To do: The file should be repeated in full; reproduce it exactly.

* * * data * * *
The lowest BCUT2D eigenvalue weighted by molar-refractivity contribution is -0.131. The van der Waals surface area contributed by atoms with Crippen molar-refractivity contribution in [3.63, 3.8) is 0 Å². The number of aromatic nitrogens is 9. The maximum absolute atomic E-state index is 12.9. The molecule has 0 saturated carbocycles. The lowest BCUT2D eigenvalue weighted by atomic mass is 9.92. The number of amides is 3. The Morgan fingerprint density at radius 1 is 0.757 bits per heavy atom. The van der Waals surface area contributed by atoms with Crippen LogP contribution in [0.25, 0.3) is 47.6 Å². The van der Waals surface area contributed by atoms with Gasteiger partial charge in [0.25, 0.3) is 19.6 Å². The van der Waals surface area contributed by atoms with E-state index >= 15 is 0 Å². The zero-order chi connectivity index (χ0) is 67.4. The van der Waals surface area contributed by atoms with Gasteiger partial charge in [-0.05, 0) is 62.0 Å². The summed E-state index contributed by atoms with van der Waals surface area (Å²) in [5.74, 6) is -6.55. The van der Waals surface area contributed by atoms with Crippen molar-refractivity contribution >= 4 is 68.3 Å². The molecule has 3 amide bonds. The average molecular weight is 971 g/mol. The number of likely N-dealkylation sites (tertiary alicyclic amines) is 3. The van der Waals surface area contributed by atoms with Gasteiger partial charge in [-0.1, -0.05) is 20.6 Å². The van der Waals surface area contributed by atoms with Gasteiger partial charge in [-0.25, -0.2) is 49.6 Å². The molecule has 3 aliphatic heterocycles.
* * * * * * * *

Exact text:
The lowest BCUT2D eigenvalue weighted by molar-refractivity contribution is -0.131. The van der Waals surface area contributed by atoms with Crippen molar-refractivity contribution in [3.63, 3.8) is 0 Å². The number of aromatic nitrogens is 9. The maximum absolute atomic E-state index is 12.9. The molecule has 0 saturated carbocycles. The lowest BCUT2D eigenvalue weighted by atomic mass is 9.92. The number of amides is 3. The Morgan fingerprint density at radius 1 is 0.757 bits per heavy atom. The van der Waals surface area contributed by atoms with Crippen LogP contribution in [0.25, 0.3) is 47.6 Å². The van der Waals surface area contributed by atoms with Gasteiger partial charge in [0.25, 0.3) is 19.6 Å². The van der Waals surface area contributed by atoms with E-state index >= 15 is 0 Å². The zero-order chi connectivity index (χ0) is 67.4. The van der Waals surface area contributed by atoms with Gasteiger partial charge in [-0.05, 0) is 62.0 Å². The summed E-state index contributed by atoms with van der Waals surface area (Å²) in [5.74, 6) is -6.55. The van der Waals surface area contributed by atoms with Crippen molar-refractivity contribution >= 4 is 68.3 Å². The molecule has 3 amide bonds. The average molecular weight is 971 g/mol. The number of likely N-dealkylation sites (tertiary alicyclic amines) is 3. The van der Waals surface area contributed by atoms with Gasteiger partial charge in [-0.1, -0.05) is 20.6 Å². The van der Waals surface area contributed by atoms with Gasteiger partial charge in [-0.25, -0.2) is 49.6 Å². The molecule has 3 aliphatic heterocycles.